Scot McKnight's blog, Jesuscreed.org, had an article about Cedarville University yesterday (with a follow-up today). I guess Cedarville invited Shane Claiborne to come speak at the school, but when some watchdog blogs disapproved of the invitation, it was revoked. McKnight's blog had an interesting discussion about academic freedom in evangelical universities, and whether or not Cedarville did the right thing when they pulled the plug on Claiborne. (I have heard that they have since re-invited him to come speak at a later date.)
I wasn't surprised at the move at all. Cedarville has historically been a very conservative school. I don't know much about Shane Claiborne, but from what I gather about his theology, he doesn't fit the Cedarville mold. (That's okay, I'm all for diversity of opinion.) Cedarville, being a private school, relies heavily on financial support from alumni and other conservative groups. If their financial support is against one of their decisions, it makes good business sense to change the decision. I don't have a problem with that.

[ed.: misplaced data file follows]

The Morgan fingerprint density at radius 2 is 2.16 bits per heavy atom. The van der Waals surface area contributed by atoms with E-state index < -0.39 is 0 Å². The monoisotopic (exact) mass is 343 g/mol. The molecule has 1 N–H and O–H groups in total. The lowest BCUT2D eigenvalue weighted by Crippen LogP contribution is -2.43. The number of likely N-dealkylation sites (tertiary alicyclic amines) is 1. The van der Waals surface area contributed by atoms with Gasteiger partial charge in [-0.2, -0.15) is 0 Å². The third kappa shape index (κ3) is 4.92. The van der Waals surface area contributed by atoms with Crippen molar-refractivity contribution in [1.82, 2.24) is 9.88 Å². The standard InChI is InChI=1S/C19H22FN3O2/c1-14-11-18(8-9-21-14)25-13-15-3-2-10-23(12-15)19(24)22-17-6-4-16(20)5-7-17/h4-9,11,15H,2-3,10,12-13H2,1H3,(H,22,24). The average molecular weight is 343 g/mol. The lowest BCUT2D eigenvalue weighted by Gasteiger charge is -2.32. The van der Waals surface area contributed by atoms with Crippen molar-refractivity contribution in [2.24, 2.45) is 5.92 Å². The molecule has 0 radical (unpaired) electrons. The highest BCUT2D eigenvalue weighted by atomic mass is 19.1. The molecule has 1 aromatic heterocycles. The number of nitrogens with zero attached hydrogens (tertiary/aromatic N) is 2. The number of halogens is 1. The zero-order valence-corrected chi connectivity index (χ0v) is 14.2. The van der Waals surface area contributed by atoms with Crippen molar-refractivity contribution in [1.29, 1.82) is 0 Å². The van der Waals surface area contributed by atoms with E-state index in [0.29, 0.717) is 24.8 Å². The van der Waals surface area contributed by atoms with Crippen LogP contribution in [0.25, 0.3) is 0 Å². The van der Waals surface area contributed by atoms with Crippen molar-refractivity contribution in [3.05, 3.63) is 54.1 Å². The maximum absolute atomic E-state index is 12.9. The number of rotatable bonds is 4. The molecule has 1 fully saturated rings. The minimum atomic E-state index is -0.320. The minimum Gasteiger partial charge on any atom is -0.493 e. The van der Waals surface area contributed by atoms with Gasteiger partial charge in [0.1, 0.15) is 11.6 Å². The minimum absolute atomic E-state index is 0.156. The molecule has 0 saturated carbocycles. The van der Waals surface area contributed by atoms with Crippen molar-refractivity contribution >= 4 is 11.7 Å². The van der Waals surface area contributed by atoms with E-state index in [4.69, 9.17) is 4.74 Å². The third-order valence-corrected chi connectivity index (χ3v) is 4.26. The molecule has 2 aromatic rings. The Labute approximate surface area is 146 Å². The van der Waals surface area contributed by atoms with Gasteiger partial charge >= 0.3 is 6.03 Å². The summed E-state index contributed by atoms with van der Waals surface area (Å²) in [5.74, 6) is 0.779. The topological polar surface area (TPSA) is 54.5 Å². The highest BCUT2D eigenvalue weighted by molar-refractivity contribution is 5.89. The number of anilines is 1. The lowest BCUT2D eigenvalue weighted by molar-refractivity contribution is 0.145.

I do, however, think it's sad that Cedarville'c onservative support is afraid of Claiborne speaking at the school. It's not like they were going to make him chair of the Bible department. Further, I think it's sad that "watchdog" blogs exist to call people out for being "heretics." On what authority do they make these claims? It's a pretty bold move to call someone a heretic, and it presupposes a lot of spiritual authority on the one making the proclamation. Does anyone today in America have such authority? Even real heretics like Arius were condemned by councils of churches representing all of christendom, not by individuals on their blogs.
I'm glad Cedarville re-invited Claiborne, and I hope he says something controversial that gets the campus talking. I'm all for theological dialogue.
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